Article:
I’m just back from a few days exploring one of Arizona’s sky islands. After receiving a bit of monsoon rainfall, the wildflowers and wildlife were quite abundant and the formerly dry landscape had turned green with new plant growth.
While exploring I also checked three trail cameras I’ve had in the region for several months. It was exciting to see all the critters captured by the cameras, including a sow black bear with two cubs.
I also had the chance to get this beautiful rattlesnake to move off the road:
Here are two interesting camera trap videos, one from my yard and one from Arizona’s Sky Islands. The first video shows an alarmed Western screech owl in a birdbath during the day. She was trying to escape the 107 degree temps and her nestbox was too hot. I think a Cooper’s hawk landed on the fence near the birdbath.
In this second video, a black bear cub has a swim with her mom then takes an interest in my camera trap:
Yes, I am an opportunistic wildlife observer. So, yes, another western screech owl post. More than six weeks after fledging, the owlets are still hanging around with their mom and dad. In this clip, two fledglings are in the suspended bird bath with, who I believe, is their dad (based on plumage characteristics and over 4 months of observation). The temps have been high, 105 degrees and above (40+ Celsius).
The Western Screech owl fledglings have continued to use the backyard waterholes and patio after fledging nearly two weeks ago. It appears the adult female is feeding them and teaching them to hunt while the adult male has not been captured on video since the little owls fledged.
This week I spent a couple days and nights in one of southern Arizona’s sky islands checking and setting new camera traps. The vegetation included oak woodlands and pine forests at elevations ranging from 5000′ to 8500′.
Here’s a selection of photos showing the range of beauty in the area:
The camera traps caught a few interesting animals. First, a group of wild turkeys. Watch with sound on:
Only one black bear came through since the last camera check a month ago. This one chose not to relax and wallow:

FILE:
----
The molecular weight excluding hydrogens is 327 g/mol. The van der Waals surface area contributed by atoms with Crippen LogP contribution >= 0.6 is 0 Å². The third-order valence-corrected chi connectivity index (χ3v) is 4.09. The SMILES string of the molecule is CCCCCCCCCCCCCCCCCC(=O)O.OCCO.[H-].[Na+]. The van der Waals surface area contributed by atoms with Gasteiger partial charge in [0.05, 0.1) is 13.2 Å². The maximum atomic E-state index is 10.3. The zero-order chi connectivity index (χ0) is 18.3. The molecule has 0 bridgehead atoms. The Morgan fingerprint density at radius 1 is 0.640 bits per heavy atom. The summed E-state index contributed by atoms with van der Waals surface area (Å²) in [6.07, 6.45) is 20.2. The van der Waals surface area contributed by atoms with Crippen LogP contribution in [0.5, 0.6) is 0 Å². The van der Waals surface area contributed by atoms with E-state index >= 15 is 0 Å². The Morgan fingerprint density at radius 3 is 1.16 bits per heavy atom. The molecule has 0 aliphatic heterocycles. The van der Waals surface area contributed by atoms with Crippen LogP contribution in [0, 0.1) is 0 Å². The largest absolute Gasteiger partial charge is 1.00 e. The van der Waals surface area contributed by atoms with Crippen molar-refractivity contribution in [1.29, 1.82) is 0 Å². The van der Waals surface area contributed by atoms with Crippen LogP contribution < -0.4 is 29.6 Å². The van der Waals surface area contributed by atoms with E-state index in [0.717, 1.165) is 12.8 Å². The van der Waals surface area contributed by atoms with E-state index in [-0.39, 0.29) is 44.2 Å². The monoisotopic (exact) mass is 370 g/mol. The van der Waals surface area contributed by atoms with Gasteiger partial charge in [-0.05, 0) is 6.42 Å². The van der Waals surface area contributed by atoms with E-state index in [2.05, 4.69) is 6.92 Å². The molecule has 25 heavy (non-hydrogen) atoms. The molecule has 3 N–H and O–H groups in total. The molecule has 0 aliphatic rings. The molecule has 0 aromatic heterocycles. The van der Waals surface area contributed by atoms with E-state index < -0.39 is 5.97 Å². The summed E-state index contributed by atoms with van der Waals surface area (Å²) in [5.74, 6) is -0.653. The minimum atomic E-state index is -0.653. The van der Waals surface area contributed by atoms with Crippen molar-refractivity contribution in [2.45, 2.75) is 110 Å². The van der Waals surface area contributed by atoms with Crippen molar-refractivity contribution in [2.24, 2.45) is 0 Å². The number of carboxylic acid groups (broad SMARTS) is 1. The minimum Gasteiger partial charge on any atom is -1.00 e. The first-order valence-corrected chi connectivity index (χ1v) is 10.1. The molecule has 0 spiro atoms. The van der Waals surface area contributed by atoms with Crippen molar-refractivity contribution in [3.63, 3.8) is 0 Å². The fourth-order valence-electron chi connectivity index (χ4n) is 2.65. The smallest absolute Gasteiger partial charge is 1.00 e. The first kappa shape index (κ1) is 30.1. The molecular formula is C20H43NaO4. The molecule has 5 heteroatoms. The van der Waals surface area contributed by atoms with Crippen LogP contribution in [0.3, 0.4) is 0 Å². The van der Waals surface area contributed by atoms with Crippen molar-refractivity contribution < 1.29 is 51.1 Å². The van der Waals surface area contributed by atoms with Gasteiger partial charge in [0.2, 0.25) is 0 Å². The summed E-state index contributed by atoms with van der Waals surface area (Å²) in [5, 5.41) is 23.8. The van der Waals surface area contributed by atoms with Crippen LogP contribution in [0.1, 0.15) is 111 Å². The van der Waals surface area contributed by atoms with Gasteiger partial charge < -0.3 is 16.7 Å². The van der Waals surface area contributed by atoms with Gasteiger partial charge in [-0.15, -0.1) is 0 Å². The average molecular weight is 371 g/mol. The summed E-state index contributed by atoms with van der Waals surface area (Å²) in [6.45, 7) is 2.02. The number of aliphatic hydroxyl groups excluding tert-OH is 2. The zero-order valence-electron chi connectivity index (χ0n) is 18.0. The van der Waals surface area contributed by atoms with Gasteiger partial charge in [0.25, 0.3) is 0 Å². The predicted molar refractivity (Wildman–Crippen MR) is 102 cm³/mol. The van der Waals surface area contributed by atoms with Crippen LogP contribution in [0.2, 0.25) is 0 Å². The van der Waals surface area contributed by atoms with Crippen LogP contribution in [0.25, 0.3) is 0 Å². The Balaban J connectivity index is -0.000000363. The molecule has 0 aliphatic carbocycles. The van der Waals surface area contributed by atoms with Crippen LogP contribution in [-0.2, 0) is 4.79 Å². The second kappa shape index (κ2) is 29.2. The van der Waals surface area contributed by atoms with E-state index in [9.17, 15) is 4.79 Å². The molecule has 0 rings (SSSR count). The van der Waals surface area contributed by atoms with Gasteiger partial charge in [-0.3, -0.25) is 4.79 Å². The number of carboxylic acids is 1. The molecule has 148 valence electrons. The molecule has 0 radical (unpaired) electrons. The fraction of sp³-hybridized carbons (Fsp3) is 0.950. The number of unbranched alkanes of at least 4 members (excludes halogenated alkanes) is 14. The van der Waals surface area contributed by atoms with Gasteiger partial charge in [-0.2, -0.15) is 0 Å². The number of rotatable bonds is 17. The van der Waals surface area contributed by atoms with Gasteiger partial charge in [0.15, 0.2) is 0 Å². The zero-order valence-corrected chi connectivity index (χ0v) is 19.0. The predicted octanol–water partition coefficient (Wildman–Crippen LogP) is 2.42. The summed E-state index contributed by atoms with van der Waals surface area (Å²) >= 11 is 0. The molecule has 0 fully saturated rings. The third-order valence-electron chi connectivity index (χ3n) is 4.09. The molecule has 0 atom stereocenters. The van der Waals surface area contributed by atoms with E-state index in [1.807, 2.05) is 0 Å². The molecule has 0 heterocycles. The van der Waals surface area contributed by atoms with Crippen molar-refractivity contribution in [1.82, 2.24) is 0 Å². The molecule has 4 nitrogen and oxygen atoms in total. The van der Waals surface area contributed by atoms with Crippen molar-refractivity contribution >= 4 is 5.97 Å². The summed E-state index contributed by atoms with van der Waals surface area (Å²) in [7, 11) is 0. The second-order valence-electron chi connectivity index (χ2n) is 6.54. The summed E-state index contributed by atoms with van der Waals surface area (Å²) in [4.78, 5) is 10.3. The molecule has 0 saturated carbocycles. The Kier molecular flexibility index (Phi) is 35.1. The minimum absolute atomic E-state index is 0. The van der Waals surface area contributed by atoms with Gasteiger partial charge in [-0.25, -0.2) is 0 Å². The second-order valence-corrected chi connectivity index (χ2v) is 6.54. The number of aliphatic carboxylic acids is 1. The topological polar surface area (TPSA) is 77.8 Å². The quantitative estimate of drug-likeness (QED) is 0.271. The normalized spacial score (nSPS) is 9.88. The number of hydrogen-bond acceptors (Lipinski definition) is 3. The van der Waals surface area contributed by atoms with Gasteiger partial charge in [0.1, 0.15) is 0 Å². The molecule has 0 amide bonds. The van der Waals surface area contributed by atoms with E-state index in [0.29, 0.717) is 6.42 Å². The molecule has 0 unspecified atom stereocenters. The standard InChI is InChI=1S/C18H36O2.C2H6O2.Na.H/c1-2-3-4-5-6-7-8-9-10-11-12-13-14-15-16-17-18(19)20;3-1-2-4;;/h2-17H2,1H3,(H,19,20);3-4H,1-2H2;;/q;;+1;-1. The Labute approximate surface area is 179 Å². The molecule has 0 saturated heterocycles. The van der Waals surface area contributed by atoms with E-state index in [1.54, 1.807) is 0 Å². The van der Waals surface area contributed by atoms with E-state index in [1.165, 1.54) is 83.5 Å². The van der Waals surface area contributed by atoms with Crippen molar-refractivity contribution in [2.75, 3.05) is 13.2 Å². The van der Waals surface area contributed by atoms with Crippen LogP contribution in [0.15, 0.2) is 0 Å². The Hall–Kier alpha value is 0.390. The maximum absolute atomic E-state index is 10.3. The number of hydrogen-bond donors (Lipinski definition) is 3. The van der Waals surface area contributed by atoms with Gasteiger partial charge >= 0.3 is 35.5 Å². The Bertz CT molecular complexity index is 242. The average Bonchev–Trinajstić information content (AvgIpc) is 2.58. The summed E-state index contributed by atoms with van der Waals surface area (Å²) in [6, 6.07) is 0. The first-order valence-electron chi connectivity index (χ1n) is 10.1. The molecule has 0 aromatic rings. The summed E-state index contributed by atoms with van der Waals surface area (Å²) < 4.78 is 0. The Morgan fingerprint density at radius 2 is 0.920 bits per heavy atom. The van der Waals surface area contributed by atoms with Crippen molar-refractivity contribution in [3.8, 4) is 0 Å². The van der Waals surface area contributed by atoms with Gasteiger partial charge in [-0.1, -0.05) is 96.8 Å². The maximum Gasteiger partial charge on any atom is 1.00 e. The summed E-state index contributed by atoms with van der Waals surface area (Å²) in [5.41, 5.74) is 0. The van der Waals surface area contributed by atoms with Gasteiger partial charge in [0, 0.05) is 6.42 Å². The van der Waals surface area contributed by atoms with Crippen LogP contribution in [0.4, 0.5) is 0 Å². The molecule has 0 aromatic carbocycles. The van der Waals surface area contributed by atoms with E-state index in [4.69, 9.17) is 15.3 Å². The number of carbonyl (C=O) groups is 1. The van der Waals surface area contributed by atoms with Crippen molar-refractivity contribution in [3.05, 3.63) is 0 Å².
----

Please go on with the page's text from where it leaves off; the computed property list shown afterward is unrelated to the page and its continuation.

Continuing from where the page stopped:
In all, it was an enjoyable two days away from all that’s not right in the world right now. Nature and wildlife are the best medicines. Zipper had a great time too, including naps:
It’s the time of year between winter rains and the summer monsoon season so natural sources of water for wildlife are running dry. In my backyard I’ve had the pond going for about 7 years and recently I put out a simple small water bowl in another pat of the yard. The water bowl is really the top of a birdbath and works well for the purpose.
The little western screech owls fledged last night. After documenting them in their nestbox every night and some days for over three months I feel a bit sad and will miss them. They are now out in the wild world and will, hopefully, have successful careers as owls. They’ll still be fed by their parents for a little while longer as they learn to hunt and fend for themselves.
The western screech owl pair have been busy feeding three hungry owlets. The nestlings appear to be nearing the time to leave their nest. Last night both parents made over 16 feeding trips which included grubs, geckos, and a small packrat.
On previous nights, prey items also included a small bird, western blind snakes, spiny lizards, moths, and even a hummingbird. Seeing the dead hummingbird getting eaten by an owlet made me sad as hummingbirds are dear to my heart.
The young screech owls have also been spending time checking out their daytime word: